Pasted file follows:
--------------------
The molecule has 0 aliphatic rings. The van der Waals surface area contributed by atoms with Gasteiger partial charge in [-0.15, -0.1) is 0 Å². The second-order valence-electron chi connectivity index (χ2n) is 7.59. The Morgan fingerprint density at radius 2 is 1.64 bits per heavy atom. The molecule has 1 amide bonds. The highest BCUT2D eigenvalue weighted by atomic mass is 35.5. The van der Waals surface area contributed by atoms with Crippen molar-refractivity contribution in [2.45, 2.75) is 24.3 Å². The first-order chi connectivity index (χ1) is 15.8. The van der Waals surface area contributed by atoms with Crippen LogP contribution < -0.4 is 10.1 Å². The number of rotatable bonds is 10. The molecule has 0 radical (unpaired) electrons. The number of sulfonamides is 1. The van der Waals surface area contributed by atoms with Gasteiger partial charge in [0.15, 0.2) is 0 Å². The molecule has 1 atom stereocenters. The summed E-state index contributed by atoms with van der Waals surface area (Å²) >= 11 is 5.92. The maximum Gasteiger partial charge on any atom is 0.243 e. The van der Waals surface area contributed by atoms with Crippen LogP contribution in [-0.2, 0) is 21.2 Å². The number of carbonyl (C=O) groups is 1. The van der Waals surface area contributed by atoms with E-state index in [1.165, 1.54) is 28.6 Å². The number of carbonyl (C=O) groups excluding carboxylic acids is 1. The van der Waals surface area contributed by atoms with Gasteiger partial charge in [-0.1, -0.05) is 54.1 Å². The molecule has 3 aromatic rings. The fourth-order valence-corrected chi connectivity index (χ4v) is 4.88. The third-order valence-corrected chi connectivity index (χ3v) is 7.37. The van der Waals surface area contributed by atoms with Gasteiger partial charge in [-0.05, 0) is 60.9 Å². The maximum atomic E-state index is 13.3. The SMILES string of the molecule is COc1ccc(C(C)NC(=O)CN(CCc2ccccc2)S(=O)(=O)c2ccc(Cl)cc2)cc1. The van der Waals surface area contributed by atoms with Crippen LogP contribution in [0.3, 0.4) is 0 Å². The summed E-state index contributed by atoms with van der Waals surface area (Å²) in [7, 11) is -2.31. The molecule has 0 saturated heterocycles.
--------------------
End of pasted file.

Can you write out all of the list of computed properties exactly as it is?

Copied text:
The molecule has 0 aliphatic rings. The van der Waals surface area contributed by atoms with Gasteiger partial charge in [-0.15, -0.1) is 0 Å². The second-order valence-electron chi connectivity index (χ2n) is 7.59. The Morgan fingerprint density at radius 2 is 1.64 bits per heavy atom. The molecule has 1 amide bonds. The highest BCUT2D eigenvalue weighted by atomic mass is 35.5. The van der Waals surface area contributed by atoms with Crippen molar-refractivity contribution in [2.45, 2.75) is 24.3 Å². The first-order chi connectivity index (χ1) is 15.8. The van der Waals surface area contributed by atoms with Crippen LogP contribution < -0.4 is 10.1 Å². The number of rotatable bonds is 10. The molecule has 0 radical (unpaired) electrons. The number of sulfonamides is 1. The van der Waals surface area contributed by atoms with Gasteiger partial charge in [0.15, 0.2) is 0 Å². The molecule has 1 atom stereocenters. The summed E-state index contributed by atoms with van der Waals surface area (Å²) >= 11 is 5.92. The maximum Gasteiger partial charge on any atom is 0.243 e. The van der Waals surface area contributed by atoms with Crippen LogP contribution in [-0.2, 0) is 21.2 Å². The number of carbonyl (C=O) groups is 1. The van der Waals surface area contributed by atoms with E-state index in [1.165, 1.54) is 28.6 Å². The number of carbonyl (C=O) groups excluding carboxylic acids is 1. The van der Waals surface area contributed by atoms with Gasteiger partial charge in [-0.1, -0.05) is 54.1 Å². The molecule has 3 aromatic rings. The fourth-order valence-corrected chi connectivity index (χ4v) is 4.88. The third-order valence-corrected chi connectivity index (χ3v) is 7.37. The van der Waals surface area contributed by atoms with Gasteiger partial charge in [-0.05, 0) is 60.9 Å². The maximum atomic E-state index is 13.3. The SMILES string of the molecule is COc1ccc(C(C)NC(=O)CN(CCc2ccccc2)S(=O)(=O)c2ccc(Cl)cc2)cc1. The van der Waals surface area contributed by atoms with Crippen LogP contribution in [0.3, 0.4) is 0 Å². The summed E-state index contributed by atoms with van der Waals surface area (Å²) in [7, 11) is -2.31. The molecule has 0 saturated heterocycles.